It’s awesome, assuming that you like chocolate and peanut butter. The milk chocolate base is creamy and silky, and it’s the perfect complement to its two friends from the peanut butter family, cups and cookie dough pieces. The PB cups are perhaps not quite as peanut buttery as the familiar Reese’s variety, but they are still tasty and deliver a nice firm crunch when you bite down. The cookie dough pieces are quite firm as well, and they contribute a wonderful peanut butter flavor and that almost granular texture of raw dough. The mixture of these three components is certainly not ground-breaking, but it sure is good.

Blue Bell Chocolate Peanut Butter Overload Ice Cream Pieces

Anything else you need to know?

Blue Bell Chocolate Peanut Butter Overload Ice Cream Top

After the satisfying feeling of peeling the top off this and seeing what looked like a sparsely inhabited chocolate terrain, I was skeptical about the “overload” part of its name. But after further excavation, there were plenty of PB cups and PB cookie dough pieces (which are a little hard to see because of their color). So I can confirm that this is deserving of the overload moniker. Let me explain why I can do so with such confidence.

I visit my local frozen yogurt shop quite often. I go enough that I have developed a classification system for my fellow froyo enthusiasts. There’s The Sampler, who must try every flavor…even vanilla, because what could that possibly taste like? Then there’s The Undecided, who barely makes it to the register before their froyo turns to soup because they spent too long agonizing over whether to put Kit Kat or Twix on it. Then there’s my category, The Overloader. I put a modest amount of froyo in a cup (the largest one available, of course), and then at the toppings station, I somehow forget how basic math works and I’m stunned that my pay-per-ounce total comes to something like $16.32. Maybe nine scoops of PB cups were too much, so I know what overloaded is, and this is about as close as you can get from a store-bought product.


I’m not very good at Tetris, but I’m getting ready to play the freezer version of it to see how much space I can free up so that I can stock up on this limited time ice cream. If you like chocolate and peanut butter, you need to try this.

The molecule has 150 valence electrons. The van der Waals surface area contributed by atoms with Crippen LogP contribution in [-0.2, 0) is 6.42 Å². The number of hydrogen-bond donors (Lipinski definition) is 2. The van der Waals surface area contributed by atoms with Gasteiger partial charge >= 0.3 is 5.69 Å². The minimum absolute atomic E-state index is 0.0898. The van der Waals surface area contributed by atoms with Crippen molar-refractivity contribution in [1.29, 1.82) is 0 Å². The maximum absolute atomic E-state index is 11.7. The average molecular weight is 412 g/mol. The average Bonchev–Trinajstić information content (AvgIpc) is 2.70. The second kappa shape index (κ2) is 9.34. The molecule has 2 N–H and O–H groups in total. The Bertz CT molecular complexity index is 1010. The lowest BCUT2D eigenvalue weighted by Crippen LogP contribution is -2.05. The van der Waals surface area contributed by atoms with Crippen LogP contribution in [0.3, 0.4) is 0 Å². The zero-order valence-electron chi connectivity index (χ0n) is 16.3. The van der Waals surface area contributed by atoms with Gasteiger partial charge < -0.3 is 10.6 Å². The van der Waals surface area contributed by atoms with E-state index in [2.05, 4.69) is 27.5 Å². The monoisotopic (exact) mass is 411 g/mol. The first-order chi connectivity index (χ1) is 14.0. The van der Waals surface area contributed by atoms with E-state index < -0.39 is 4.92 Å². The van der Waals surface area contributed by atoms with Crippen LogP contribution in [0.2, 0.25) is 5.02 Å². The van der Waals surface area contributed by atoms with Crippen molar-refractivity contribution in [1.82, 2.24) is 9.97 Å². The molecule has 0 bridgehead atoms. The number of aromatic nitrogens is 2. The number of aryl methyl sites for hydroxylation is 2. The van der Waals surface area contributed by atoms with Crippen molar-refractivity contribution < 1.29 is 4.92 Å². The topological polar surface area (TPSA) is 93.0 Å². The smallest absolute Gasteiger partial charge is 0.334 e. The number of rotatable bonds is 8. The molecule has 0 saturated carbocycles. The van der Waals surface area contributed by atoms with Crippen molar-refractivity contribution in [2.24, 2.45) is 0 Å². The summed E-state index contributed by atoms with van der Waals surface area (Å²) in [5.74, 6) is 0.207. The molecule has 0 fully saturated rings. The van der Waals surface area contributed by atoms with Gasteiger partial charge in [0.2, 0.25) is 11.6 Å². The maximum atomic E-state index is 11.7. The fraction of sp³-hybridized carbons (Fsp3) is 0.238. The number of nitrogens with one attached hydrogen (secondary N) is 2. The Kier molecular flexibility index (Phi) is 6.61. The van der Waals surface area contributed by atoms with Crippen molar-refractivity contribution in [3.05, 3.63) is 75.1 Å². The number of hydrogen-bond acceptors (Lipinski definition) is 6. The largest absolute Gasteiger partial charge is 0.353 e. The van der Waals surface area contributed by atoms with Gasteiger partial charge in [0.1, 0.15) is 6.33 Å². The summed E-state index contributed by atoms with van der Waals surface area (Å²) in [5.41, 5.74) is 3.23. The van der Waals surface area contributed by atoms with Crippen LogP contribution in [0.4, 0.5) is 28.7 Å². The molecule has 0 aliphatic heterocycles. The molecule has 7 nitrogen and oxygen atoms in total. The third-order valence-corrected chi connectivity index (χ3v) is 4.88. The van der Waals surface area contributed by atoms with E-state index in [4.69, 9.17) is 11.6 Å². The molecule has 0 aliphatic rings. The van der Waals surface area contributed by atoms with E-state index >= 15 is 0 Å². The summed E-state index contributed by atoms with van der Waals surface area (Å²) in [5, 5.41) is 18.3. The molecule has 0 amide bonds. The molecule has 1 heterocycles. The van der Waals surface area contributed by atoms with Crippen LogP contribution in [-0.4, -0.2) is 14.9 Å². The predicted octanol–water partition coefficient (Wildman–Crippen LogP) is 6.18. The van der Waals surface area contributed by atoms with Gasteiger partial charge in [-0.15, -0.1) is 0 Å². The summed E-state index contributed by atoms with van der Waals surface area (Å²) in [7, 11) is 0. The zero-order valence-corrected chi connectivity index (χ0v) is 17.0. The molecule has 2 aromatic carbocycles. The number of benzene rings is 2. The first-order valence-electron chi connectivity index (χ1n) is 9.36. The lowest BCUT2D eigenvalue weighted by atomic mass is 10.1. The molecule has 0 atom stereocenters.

Purchased Price: $6.98
Size: 1/2 Gallon
Purchased at: H-E-B
Rating: 9 out of 10
Nutrition Facts: (2/3 cup) 280 calories, 15 grams of fat, 8 grams of saturated fat, 0 grams of trans fat, 30 milligrams of cholesterol, 100 milligrams of sodium, 32 grams of carbohydrates, 1 gram of dietary fiber, 27 grams of sugar, and 6 grams of protein.

REVIEW: Halo Top Fruit Sorbets

Halo Top Fruit Sorbet PInts

What are Halo Top Fruit Sorbets?

It’s the brand’s first foray into fruit sorbet pints. They’re made from real fruit and fruit juice and have at least 50 percent less sugar than sorbet from leading brands. There are three flavors — Mango, Strawberry, and Raspberry.

How are they?

They’re what I expected from Halo Top fruit sorbets. The flavors are good, their textures are hard to distinguish from other sorbets if they’re allowed to temper a bit, there’s something a little off about them in the aftertaste, and they have colon-pleasing amounts of fiber.

Halo Top Mango Fruit Sorbet

Mango is delightful and my favorite of the bunch. If a friend did a secret Folgers coffee-like switch of Häagen-Dazs’ Mango Sorbet with this Halo Top one, I’d probably not realize it, and I should probably be wary of this “friend.” Like all the varieties, it uses fruit puree, but this one was the closest to tasting like I’ve taken a bite of the fruit.

Halo Top Strawberry Fruit Sorbet

When I stuffed a spoonful of the strawberry one in my mouth, I instantly thought of strawberry Fruit Roll-Ups or Fruit by the Foot. I enjoyed the flavor, but I find it odd that it tastes like two kids’ treats that don’t have actual strawberries listed in their ingredients.